• Applied Physical Attacks and Hardware Pentesting

    This week, I had the opportunity to take Joe Fitzpatrick’s class “Applied Physical Attacks and Hardware Pentesting”. This was a preview of the course he’s offering at Black Hat this summer, and so it was in a bit of an unpolished state, but I actually enjoyed the fact that it was that way. I’ve taken a class with Joe before, back when he and Stephen Ridley of Xipiter taught “Software Exploitation via Hardware Exploitation”, and I’ve watched a number of his talks at various conferences, so I had high expectations of the course, and he didn’t disappoint.

  • SambaXP 2017: John Hixson’s Reflection

    The next talk was given by Jeremy Allison on the recent symlink CVE. Jeremy explained how it was discovered and the measures that were taken to fix it.

read more

[not tech support] Official Channels for Getting Help & Info on Linux.

Reddit - Sun, 2017-05-14 10:46

Not sure what I'm expecting here.
It's the morning after the night before.
As such, I am a little hazy at the moment...

I hope I'm not breaking any sort of etiquette by highlighting a particular reddit user, and the post he's made.
This is, after all, a public forum, and all posts are viewable by anyone.

Even so, I'm not 100% sure if posting this is a good idea,
But anyway...

According to various news sources, the recent Windows malware outbreak pretty much brought the UK National Health Service (NHS) to it's knees.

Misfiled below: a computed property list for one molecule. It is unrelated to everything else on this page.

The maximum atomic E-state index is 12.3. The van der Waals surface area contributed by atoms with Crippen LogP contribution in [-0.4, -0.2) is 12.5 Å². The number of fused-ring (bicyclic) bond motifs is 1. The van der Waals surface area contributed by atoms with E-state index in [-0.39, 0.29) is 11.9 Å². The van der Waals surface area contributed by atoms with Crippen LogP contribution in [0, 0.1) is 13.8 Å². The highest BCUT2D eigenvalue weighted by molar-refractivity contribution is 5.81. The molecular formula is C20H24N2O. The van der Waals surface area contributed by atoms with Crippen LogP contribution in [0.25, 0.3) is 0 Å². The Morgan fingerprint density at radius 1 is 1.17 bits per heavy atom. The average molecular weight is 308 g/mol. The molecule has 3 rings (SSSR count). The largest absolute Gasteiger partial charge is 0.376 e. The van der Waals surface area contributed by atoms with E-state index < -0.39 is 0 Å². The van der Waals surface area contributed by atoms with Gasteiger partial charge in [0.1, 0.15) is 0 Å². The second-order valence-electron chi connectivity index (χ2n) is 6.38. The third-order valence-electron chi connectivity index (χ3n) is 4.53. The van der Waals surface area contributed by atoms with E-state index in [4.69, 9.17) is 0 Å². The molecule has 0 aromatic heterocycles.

The NHS is known for running large parts of it's critical infrastructure on Windows XP.
They were paying MS a large amount of money to continue to support XP, even though it's supposed to be completely EOL.
However, due to government pressure to cut costs, this support contract was terminated some time ago.

It's not beyond the realm of possibility that people have died due to this malware outbreak, as it crippled that critical infrastructure across the UK for much of the day.

A day after the outbreak, this thread popped up in /r/linux4noobs

I just assumed that this guy was an ordinary Windows user who'd seen the malware stuff on the news.
I provided an answer that I completely stand by.

However, further down the thread, there's this gem

This has a actually happened to me in the operating room on my EMR computer


I know nothing about health care or hospitals, and I maybe jumping to conclusions here.
But he mentions operating rooms, and EMR (which I take to mean "electronic medical records")
To my mind, this is OP confirming he's (at least in some way) part of the NHS.

Someone who was at ground zero of this whole malware mess, is reaching out to try to understand why Linux is not affected.

And I realised that I don't know if there's any official channels for getting help & info on Linux.
Is this something the Linux Foundation caters for?
Is there some other organisation, some other avenue for people to get information?
The commercial vendors maybe (Redhat, Canonical, etc.)

If someone asks for help,
not in any official capacity, but just casually,
yet it's evident that they're part of a Windows-centric organisation that's possibly looking to migrate.
Where should they be sent to get the help they need?

submitted by /u/amauk
[link] [comments]